When a distinguished filmmaker produces a passion project, they can result in either self-indulgent nonsense or divisive masterpieces. However one wishes to view these films, it is important to understand the experienced filmmaker had crafted a film in a particular vision and style. It is also generally assumed to allow a filmmaker see it through to the end, notably when they have been directly involved in the screenwriting phase. So when Edgar Wright left Ant-Man two years ago, after working on it with Joe Cornish since 2006, many were unsure of the future of the Marvel Cinematic Universe (what with films sequentially co-dependent on each other). Moreover, Ant-Man wasn't a favourable character among critics due to Hank Pym's domestic abuse back story. In short, this film should have been an Edgar Wright production under the Marvel umbrella as the numerous rewrites show he had fleshed out this controversial character.

Consequently, Marvel Studios did not budge their release date and brought in comedy filmmaker Peyton Reed (Yes Man, The Break-Up) to complete the film. Ant-Man was released to critical acclaim, which allowed audiences to comfortably return home knowing Marvel had produced another hit from a lesser-known superhero character. Phew, that was close guys.

So, why am I writing this article if everyone's happy? Well, the truth is this film is a dud; I could produce another '5 great issues' article. To highlight my dismay, I shall very briefly summarise: the first act's clunky character introductions, the family conflict in Scott Lang's life is shoehorned (at Marvel's request), the best visual gags are in the trailer (the exchange between Michael Douglas' Pym and Paul Rudd's Lang is done in a simple shot-reverse-shot composition in the final cut, rather than the trailer's tongue-in-cheek dramatic composition), and all character development is forced at the detriment of the film's tone/narrative pacing. These qualms are shared by a number of film critics.

Further bafflement derives from the articles allegedly praising the film - Business Insider UK is a certified fresh article, yet the review bemoans everything except for the action set pieces, the Guardian's top critic dubbed this film as 'patchy', and USA Today also notes 'the title hero comes off too safe'. Fans, journalists, critics across the spectrum have followed the tumultuous production, and have witnessed not-a catastrophe. It appears everyone, following the surprise hit of Guardians of the Galaxy last year, have viewed this film with rose-tinted glasses, and blind optimism.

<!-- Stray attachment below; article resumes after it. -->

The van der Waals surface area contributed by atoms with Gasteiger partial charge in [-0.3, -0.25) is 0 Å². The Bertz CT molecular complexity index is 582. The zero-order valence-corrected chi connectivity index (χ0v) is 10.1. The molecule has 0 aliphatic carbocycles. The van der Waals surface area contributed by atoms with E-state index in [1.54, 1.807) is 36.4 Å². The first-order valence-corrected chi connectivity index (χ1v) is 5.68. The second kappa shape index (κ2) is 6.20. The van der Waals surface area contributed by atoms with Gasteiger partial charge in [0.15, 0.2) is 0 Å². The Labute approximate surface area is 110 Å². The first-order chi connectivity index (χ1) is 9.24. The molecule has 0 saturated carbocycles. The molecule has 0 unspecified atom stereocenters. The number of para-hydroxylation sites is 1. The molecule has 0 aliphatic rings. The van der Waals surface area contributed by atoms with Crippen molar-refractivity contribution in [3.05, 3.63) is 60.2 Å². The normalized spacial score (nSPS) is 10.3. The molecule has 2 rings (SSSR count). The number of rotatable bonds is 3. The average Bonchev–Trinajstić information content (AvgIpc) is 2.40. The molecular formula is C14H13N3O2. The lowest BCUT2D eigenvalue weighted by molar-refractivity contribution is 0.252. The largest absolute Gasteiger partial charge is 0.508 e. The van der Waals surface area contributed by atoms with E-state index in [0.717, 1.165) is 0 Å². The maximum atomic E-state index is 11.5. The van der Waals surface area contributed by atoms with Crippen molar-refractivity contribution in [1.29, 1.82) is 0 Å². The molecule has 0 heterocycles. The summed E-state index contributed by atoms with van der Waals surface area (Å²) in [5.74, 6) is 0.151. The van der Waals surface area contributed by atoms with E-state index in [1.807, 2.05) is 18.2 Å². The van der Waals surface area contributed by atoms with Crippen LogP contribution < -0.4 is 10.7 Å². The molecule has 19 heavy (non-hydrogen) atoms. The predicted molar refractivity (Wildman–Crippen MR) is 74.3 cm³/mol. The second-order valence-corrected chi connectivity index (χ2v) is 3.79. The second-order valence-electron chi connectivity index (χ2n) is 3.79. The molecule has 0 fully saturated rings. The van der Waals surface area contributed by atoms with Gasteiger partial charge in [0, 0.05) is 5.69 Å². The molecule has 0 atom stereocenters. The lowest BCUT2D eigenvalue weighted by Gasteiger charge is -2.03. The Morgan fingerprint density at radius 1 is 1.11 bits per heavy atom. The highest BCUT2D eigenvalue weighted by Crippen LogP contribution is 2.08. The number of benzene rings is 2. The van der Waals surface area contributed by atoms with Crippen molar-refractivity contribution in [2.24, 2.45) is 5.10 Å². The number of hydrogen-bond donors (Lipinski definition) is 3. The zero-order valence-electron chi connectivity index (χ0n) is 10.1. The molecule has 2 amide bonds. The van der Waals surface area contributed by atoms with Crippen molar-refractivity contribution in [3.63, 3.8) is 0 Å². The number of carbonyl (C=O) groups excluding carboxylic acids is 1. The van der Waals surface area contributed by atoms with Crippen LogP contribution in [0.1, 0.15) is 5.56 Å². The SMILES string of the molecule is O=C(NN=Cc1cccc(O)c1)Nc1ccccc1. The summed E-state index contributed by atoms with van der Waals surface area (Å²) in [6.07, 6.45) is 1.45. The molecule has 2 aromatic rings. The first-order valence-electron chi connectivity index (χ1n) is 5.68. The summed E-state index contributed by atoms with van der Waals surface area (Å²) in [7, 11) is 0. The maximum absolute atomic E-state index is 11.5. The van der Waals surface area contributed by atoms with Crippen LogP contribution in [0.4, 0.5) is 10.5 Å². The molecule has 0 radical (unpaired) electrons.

Why are film fans then viewing Ant-Man with such forgiveness? The answer may reside in the Marvel machine itself; the studio is an underdog story that taken on Hollywood from within. Ant-Man marks 'the 12th consecutive movie to open at no. 1' in the domestic market, a feat which is unparalleled in any capacity; no studio/director/franchise/actor/actress has come close. It is, therefore, less about a worthwhile product and more of a financial success story.

Superhero films were, for the most-part, duds; in the 20th Century, studios didn't really know what to do with them. Yes, there were some successes like Superman, and Tim Burton's Batman, but these were the exceptions. Many superhero fans had to endure Spawn, Steel, and The Phantom. However, come the 21st Century, following the success of the Harry Potter and Lord of the Rings franchises, studios began to see potential. Moreover, X-Men and Spiderman proved that with care, and understanding of the source material, superhero films could produce critical and financial success. As the 2000s progressed, mature superhero films like Batman Begins and The Watchmen signalled a new era to the genre. Then came the 'Multi-verse', and this decade is coming define a new era of the filmmaking process. Not since the studio moguls of the early 20th Century has there been a conveyor-belt style to cinematic production. As a consequence of this business model, the product is at the detriment to genuine quality, and the recent critical reception to Ant-Man is evident. Ant-Man is emblematic of spectators wanting a film to be good, of wanting Marvel to remain a success story, and of comfort in an uncertain and troubled world. (It is not a coincidence that the Marvel success story began alongside the late 2000s recession.)

Ant-Man is a turd, and the desire to keep Marvel's winning streak is clouding many people's judgement. Marvel studios and the superhero genre have come a long way, and it appears regardless of what the finished product is, people are invested in viewing the success of this once-underdog.